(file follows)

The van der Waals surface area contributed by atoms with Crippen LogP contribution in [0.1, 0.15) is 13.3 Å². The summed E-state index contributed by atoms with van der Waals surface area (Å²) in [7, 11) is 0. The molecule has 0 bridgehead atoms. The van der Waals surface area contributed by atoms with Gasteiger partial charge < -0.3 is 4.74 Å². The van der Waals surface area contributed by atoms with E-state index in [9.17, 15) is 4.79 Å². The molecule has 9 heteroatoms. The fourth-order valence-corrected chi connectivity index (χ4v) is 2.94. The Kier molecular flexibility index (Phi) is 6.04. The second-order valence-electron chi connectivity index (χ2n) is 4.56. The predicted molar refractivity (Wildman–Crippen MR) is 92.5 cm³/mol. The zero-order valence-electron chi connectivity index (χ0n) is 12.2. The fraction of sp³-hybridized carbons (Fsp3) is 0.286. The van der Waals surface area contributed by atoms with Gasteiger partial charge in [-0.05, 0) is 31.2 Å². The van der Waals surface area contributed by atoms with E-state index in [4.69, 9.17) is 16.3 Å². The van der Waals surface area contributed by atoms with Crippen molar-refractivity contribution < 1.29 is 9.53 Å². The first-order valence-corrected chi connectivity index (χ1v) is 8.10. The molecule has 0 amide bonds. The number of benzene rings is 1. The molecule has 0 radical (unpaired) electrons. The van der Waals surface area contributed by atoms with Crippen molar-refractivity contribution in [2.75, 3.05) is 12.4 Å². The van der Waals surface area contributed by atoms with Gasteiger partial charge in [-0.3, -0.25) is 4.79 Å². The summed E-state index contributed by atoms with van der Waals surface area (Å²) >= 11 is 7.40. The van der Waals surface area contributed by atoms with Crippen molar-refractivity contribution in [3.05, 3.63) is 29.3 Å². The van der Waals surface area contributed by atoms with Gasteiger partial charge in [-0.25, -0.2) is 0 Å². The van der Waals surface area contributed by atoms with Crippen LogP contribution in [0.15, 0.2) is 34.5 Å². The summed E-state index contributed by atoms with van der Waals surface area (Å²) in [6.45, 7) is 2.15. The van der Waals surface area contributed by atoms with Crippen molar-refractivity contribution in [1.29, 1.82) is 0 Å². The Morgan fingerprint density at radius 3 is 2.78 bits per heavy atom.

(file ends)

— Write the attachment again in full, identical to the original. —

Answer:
The van der Waals surface area contributed by atoms with Crippen LogP contribution in [0.1, 0.15) is 13.3 Å². The summed E-state index contributed by atoms with van der Waals surface area (Å²) in [7, 11) is 0. The molecule has 0 bridgehead atoms. The van der Waals surface area contributed by atoms with Gasteiger partial charge < -0.3 is 4.74 Å². The van der Waals surface area contributed by atoms with E-state index in [9.17, 15) is 4.79 Å². The molecule has 9 heteroatoms. The fourth-order valence-corrected chi connectivity index (χ4v) is 2.94. The Kier molecular flexibility index (Phi) is 6.04. The second-order valence-electron chi connectivity index (χ2n) is 4.56. The predicted molar refractivity (Wildman–Crippen MR) is 92.5 cm³/mol. The zero-order valence-electron chi connectivity index (χ0n) is 12.2. The fraction of sp³-hybridized carbons (Fsp3) is 0.286. The van der Waals surface area contributed by atoms with Gasteiger partial charge in [-0.05, 0) is 31.2 Å². The van der Waals surface area contributed by atoms with E-state index in [4.69, 9.17) is 16.3 Å². The van der Waals surface area contributed by atoms with Crippen molar-refractivity contribution < 1.29 is 9.53 Å². The first-order valence-corrected chi connectivity index (χ1v) is 8.10. The molecule has 0 amide bonds. The number of benzene rings is 1. The molecule has 0 radical (unpaired) electrons. The van der Waals surface area contributed by atoms with Crippen molar-refractivity contribution in [2.75, 3.05) is 12.4 Å². The van der Waals surface area contributed by atoms with Gasteiger partial charge in [-0.3, -0.25) is 4.79 Å². The summed E-state index contributed by atoms with van der Waals surface area (Å²) >= 11 is 7.40. The van der Waals surface area contributed by atoms with Crippen molar-refractivity contribution in [3.05, 3.63) is 29.3 Å². The van der Waals surface area contributed by atoms with Gasteiger partial charge in [-0.25, -0.2) is 0 Å². The van der Waals surface area contributed by atoms with Crippen LogP contribution in [0.15, 0.2) is 34.5 Å². The summed E-state index contributed by atoms with van der Waals surface area (Å²) in [6.45, 7) is 2.15. The van der Waals surface area contributed by atoms with Crippen molar-refractivity contribution in [1.29, 1.82) is 0 Å². The Morgan fingerprint density at radius 3 is 2.78 bits per heavy atom.